Selected from 240 entries for works published or aired in 2007, the recipients of the 2008 awards were:

Book Winner

Walter Isaacson for Einstein: His Life and Universe, a comprehensive and scholarly ambitious look at the life and mind of the preeminent scientific figure of the 20th century.

Film/Radio/TV Winner

George Butler (director), White Mountain Films, Kennedy-Marshall Films, and Walt Disney Company for Roving Mars, a spectacular film that chronicles the science and engineering behind the Mars rovers and follows their breathtaking search for water on the red planet.

Newspaper/Magazine Winner

Bob Marshall, Mark Schleifstein, Dan Swenson, and Ted Jackson for “Last Chance: The Fight to Save a Disappearing Coast” (The Times-Picayune, New Orleans), an outstanding newspaper series that combines superb storytelling with the latest science in its call to action to save Louisiana’s wetlands.

Online Winner

Alan Boyle, MSNBC.com science editor, for selected works from Cosmic Log and his pioneering efforts to bring daily coverage of the physical sciences, technological innovation, and space sciences to broad new audiences on a popular news website.

2007 National Academies Communication Awards Selection Committee

Don Kennedy (Committee Chair, NAS/IOM)

Editor-in-chief, Science; President emeritus and Bing Professor of Environmental Science Emeritus, Institute for International Studies, Stanford University

Deborah Blum

Professor, School of Journalism and Mass Communication, University of Wisconsin–Madison

Suggested Citation:"Appendix IV: Communication Awards Selection Committees and Winners by Year." National Research Council. 2018. Collaborations of Consequence: NAKFI’s 15 Years Igniting Innovation at the Intersections of Disciplines. Washington, DC: The National Academies Press. doi: 10.17226/25239.
×

David Clark

Producer and director, David Clark Inc.

Barbara J. Culliton (Committee Past Chair, IOM)

Deputy Editor, Health Affairs

Robert W. Lucky (NAE)

Retired corporate vice president, Research, Telcordia Technologies, Inc.

Sherwin B. Nuland

Clinical professor of surgery, Yale School of Medicine

Joe Palca

Science correspondent, NPR

Cristine Russell

Freelance writer; fellow, Belfer Center for Science and International Affairs, Environment and Natural Resources Program, Harvard University

Curt Suplee

Director, Office of Legislative and Public Affairs, National Science Foundation (Retired June 2007)

Dan Vergano

Science and medical reporter, USA Today

2007 National Academies Communication Awards Winners

Selected from 250 entries for works published or aired in 2006, the recipients of the 2007 awards were:

Book Winner

Eric Kandel, for In Search of Memory: The Emergence of a New Science of the Mind, a scientist’s personal memoir that skillfully blends an explanation of the science of memory.

Film/Radio/TV Winner

Jad Abumrad, host and producer of Radio Lab’s “Musical Language,” and “Where Am I?,” WNYC, New York Public Radio, for his imaginative use of radio to make science accessible to broad audiences.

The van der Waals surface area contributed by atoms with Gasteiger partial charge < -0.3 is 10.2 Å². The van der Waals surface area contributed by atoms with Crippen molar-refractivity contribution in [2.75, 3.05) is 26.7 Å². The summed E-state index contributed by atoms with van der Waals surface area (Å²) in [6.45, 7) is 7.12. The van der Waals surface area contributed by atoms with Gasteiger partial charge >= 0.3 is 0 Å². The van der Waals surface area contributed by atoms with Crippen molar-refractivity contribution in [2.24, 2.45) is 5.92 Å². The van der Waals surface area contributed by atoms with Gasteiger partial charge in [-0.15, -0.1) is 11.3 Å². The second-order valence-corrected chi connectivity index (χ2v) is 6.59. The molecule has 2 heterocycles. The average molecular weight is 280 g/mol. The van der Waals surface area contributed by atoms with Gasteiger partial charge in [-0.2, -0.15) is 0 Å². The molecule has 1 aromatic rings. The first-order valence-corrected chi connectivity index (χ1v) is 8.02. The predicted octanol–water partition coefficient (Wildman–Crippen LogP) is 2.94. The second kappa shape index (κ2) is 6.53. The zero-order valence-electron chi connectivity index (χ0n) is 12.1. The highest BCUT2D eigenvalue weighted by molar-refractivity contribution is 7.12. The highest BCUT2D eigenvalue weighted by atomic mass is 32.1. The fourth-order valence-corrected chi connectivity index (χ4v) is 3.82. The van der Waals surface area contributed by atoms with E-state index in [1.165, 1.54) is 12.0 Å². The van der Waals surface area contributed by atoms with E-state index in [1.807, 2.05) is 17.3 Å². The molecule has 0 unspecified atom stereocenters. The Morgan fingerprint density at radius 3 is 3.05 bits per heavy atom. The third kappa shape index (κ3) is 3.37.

Suggested Citation:"Appendix IV: Communication Awards Selection Committees and Winners by Year." National Research Council. 2018. Collaborations of Consequence: NAKFI’s 15 Years Igniting Innovation at the Intersections of Disciplines. Washington, DC: The National Academies Press. doi: 10.17226/25239.
×

Newspaper/Magazine Winner

Carl Zimmer, freelance writer, “Highly Evolved and Exquisitely Thirsty,” “Silent Struggle: A New Theory of Pregnancy,” “This Can’t Be Love,” and “Devious Butterflies, Full-Throated Frogs, and Other Liars,” published in The New York Times; “A Fin Is a Limb Is a Wing,” published in National Geographic; and The Loom, a science blog hosted by Seed magazine, for his diverse and consistently interesting coverage of evolution and unexpected biology.

2006 National Academies Communication Awards Selection Committee

Barbara J. Culliton (Committee Chair, IOM)

Deputy editor, Health Affairs

Don Kennedy (Committee Vice-Chair, NAS/IOM)

Editor-in-chief, Science; President emeritus and Bing Professor of Environmental Science Emeritus,

Institute for International Studies, Stanford University

Deborah Blum

Professor, School of Journalism and Mass Communication, University of Wisconsin–Madison

David Clark

Producer and director, David Clark Inc.

Peter Dykstra

Executive producer, CNN Science and Technology

Samuel C. Florman (NAE)

Chairman, Kreisler Borg Florman Construction Company

Lubert Stryer (NAS)

Winzer Professor, Emeritus, Department of Neurobiology, Stanford University School of Medicine

Curt Suplee

Director, Office of Legislative and Public Affairs, National Science Foundation

Suggested Citation:"Appendix IV: Communication Awards Selection Committees and Winners by Year." National Research Council. 2018. Collaborations of Consequence: NAKFI’s 15 Years Igniting Innovation at the Intersections of Disciplines. Washington, DC: The National Academies Press. doi: 10.17226/25239.